“The Force is what gives the Jedi his power. It’s an energy field created by all living things. It surrounds us and penetrates us. It binds the galaxy together.” How will I know the good side from the bad? “You will know. When you mind is calm, at peace. Passive. A Jedi uses the Force for knowledge and defense, never for attack.”
I didn’t need to cue the DVD to these scenes in order to quote them. I didn’t need to refer to my battered copy of the Star Wars: The Annotated Screenplays, though I did, just to make sure I punctuated correctly. Are Obi-Wan’s pauses indicated by periods or semicolons?
I believe in the Force. Small t, capital F. As in Yoda, lightsabers and Luke Skywalker. Call me a nerd, a fool, or a sucker. Since my mid-1970s childhood the Jedi religion has captured my spirit as Catholicism never could. The heroic chivalry and lightsabers initially attracted me, but over the years I became more engrossed in the respect for nature and the monk-like discipline espoused by the older, wiser Jedi.
Very early my parents guided my love for nature. My family often camped, hiked, canoed. We owned forested land in southeast Indiana, where we cut our own trails and collected water from a spring. These activities influenced me without text or preacher.
When I first met Yoda he had been living for years on Dagobah, a primitive but wildly diverse planet. I think he chose this planet not just for its remoteness, but for its astounding, as Luke says, “massive life-form readings.” It’s a planet where a Jedi practicing the Force could mature: “Life creates it, makes it grow. Its energy surrounds us and binds us.” This spirituality through the natural world sustains me now as an adult.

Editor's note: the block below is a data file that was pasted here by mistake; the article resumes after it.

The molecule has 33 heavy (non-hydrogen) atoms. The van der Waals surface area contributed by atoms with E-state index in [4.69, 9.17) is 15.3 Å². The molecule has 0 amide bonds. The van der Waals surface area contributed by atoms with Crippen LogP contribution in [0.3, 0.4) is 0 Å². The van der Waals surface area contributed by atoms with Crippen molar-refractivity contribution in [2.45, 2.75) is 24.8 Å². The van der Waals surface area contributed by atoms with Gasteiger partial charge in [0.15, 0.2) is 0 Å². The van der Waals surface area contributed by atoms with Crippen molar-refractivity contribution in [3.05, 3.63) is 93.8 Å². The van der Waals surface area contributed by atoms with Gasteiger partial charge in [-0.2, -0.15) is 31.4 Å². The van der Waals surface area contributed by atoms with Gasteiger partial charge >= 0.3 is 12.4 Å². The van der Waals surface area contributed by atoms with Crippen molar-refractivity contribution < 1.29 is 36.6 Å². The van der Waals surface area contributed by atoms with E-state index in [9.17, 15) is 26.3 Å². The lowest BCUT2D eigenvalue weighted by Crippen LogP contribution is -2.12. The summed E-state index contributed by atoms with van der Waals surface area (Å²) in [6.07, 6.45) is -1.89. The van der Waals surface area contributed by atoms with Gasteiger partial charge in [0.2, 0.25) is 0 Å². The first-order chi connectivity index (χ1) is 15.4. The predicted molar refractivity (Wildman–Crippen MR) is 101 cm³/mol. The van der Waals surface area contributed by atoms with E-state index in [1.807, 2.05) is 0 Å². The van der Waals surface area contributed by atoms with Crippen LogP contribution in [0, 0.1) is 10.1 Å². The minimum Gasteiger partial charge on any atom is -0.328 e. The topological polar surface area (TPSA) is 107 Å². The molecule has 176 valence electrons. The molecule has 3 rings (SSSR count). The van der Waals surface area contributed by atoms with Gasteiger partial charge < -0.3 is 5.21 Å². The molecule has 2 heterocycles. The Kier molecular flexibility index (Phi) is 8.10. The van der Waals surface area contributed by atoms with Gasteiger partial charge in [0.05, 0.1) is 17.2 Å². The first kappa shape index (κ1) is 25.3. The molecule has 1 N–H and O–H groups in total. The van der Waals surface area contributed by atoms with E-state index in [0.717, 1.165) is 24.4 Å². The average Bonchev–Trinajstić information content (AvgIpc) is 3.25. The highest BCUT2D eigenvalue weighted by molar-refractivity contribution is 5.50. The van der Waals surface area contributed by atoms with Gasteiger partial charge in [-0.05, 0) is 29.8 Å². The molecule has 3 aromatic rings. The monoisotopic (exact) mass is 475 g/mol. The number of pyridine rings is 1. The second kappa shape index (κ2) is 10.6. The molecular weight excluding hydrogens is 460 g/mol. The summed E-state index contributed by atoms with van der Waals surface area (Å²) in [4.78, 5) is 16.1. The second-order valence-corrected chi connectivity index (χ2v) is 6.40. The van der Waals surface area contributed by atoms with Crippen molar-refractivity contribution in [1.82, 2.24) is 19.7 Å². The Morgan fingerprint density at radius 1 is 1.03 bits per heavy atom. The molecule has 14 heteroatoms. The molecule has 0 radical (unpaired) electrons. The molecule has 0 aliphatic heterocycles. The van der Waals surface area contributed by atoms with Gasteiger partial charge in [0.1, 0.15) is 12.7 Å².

I’m an avid hiker and backpacker, an absolute environmentalist. In a forest I find purest peace, revitalization and relaxation. This guides me toward clarity, humility and compassion. Inexplicably I return home with an urge to watch a Star Wars film.
And like all religious followers, I consider my path purest. On a spectrum of fans, I’m a fundamentalist. Sola scriptora—the original Trilogy (capital T) only. No video games, comic books or toys. If it’s not in those films, I don’t believe it.
The more recent prequels? These apocryphal narratives presented a dangerous and unexpected doctrinal hurdle. Suddenly a Jedi’s ability to feel the Force was based on a blood-borne microscopic life-form, the midi-chlorian (correct spelling in the starwars.com databank.) Genetic luck equals strength.
A friend of mine turned her back after The Phantom Menace mired the religion in pre-determinism. But how could I not see the next two prequels? And I did, 12-14 times each; and I own all three on DVD. But I recognize them as movies, not films, for they’re too self-indulgent. I often partake in the indulgence, knowing the moral distraction a kick-ass prequel lightsaber duel presents. “Quicker, easier, more seductive,” warns Yoda.
Otherwise I salvage what meaning I can and wonder where my once-purer faith has gone.
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